By John Eberhard
As I covered in a past article, Google is making some changes on April 21 whereby they will penalize any sites after that date that are not mobile friendly. What this means is that if your site is ranking well for certain keywords, and you are getting a certain amount of traffic from Google, that if your site is not mobile friendly by April 21 you could find that you don’t rank as well and your traffic from Google would decrease.
So, as a result many people are considering how to make their sites mobile friendly if they are not currently.
I want to advise everyone on a potential concern with making a change to a mobile friendly format. Specifically, if you have an HTML site now, meaning a site that is not in WordPress or another content management system (CMS), and where you page names end in htm or html, then changing to WordPress or another CMS as a means to make your site mobile friendly, could hurt your search engine rankings.
In other words, if you are ranking well for certain keywords now, and you have pages that end in htm or html, and you switch to say WordPress, your page yoururl.com/about.html, will now be yoururl.com/about/. In other words, all your page addresses will change. This means that all the links out there on the web that link to your pages (except for links to the home page) will now go nowhere. So you will lose a lot of link value, and as a result Google will lower your rankings.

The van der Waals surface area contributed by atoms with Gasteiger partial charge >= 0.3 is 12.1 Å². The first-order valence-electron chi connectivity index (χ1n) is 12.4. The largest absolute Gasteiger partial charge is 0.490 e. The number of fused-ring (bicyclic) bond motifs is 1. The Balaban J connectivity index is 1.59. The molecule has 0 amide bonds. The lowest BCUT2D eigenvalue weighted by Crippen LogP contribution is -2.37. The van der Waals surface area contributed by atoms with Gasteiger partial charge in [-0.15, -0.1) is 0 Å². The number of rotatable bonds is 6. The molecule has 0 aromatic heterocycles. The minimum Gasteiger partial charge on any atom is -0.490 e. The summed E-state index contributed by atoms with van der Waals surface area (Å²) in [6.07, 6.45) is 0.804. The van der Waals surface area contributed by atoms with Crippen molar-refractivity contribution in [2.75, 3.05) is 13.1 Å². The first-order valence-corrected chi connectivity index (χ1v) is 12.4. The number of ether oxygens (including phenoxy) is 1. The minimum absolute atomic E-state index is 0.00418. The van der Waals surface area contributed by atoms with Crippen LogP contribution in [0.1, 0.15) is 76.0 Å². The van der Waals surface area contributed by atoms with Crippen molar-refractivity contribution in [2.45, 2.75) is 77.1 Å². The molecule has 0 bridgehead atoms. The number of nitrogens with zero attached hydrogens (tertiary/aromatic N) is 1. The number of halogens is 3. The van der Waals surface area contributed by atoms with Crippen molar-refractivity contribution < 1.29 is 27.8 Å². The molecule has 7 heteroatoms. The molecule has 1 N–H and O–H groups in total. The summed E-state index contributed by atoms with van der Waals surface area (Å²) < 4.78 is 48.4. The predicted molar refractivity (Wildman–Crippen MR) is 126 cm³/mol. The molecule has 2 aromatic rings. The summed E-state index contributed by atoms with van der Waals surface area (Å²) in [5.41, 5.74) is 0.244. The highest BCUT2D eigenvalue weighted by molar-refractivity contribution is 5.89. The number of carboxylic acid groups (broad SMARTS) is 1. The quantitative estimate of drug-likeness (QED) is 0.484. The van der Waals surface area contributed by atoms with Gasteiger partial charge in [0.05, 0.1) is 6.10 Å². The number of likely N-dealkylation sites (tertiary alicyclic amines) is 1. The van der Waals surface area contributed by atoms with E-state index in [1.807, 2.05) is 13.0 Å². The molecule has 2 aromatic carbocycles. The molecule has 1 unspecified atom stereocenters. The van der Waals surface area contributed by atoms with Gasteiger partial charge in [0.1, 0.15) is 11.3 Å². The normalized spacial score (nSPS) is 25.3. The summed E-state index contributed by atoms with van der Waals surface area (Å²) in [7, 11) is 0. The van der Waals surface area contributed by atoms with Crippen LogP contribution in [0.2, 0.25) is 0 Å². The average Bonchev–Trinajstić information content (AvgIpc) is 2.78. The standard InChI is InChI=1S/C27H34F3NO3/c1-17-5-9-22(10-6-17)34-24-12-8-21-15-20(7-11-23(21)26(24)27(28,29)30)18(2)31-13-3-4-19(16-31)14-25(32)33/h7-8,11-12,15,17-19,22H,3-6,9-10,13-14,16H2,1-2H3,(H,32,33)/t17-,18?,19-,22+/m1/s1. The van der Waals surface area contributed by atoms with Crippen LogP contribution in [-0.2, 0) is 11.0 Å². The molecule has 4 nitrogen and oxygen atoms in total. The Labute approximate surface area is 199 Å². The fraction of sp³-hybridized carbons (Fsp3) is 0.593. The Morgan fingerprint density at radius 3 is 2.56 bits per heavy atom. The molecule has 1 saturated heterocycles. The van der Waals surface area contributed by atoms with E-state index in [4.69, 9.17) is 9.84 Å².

So you will have taken an action (converting to mobile to avoid a Google penalty), that ended up getting you a different penalty (because you lost links).
I mention this potential problem because converting a site to WordPress is one typical and efficient way to make a site responsive (Not all WordPress sites are responsive but a WordPress site can be made responsive). But if you have an HTML site now, and you have some decent rankings, you could lose a lot of the value of those rankings if you convert to a WordPress format.
Is There a Solution?
Yes there is! An adaptive web design is where you set up a separate version of the web site, usually in a sub-folder, that is mobile friendly. Your current web site is untouched, except that some code is placed on the site that detects if the viewer is on a mobile device. If so they are redirected to the mobile version.
This method passes Google’s test for mobile compatibility, and you will not lose any rankings that you currently have.
Usually an adaptive web site does not have as many pages as your regular site (usually 10-15 pages), but it can have all of the same pages, if you have a large site.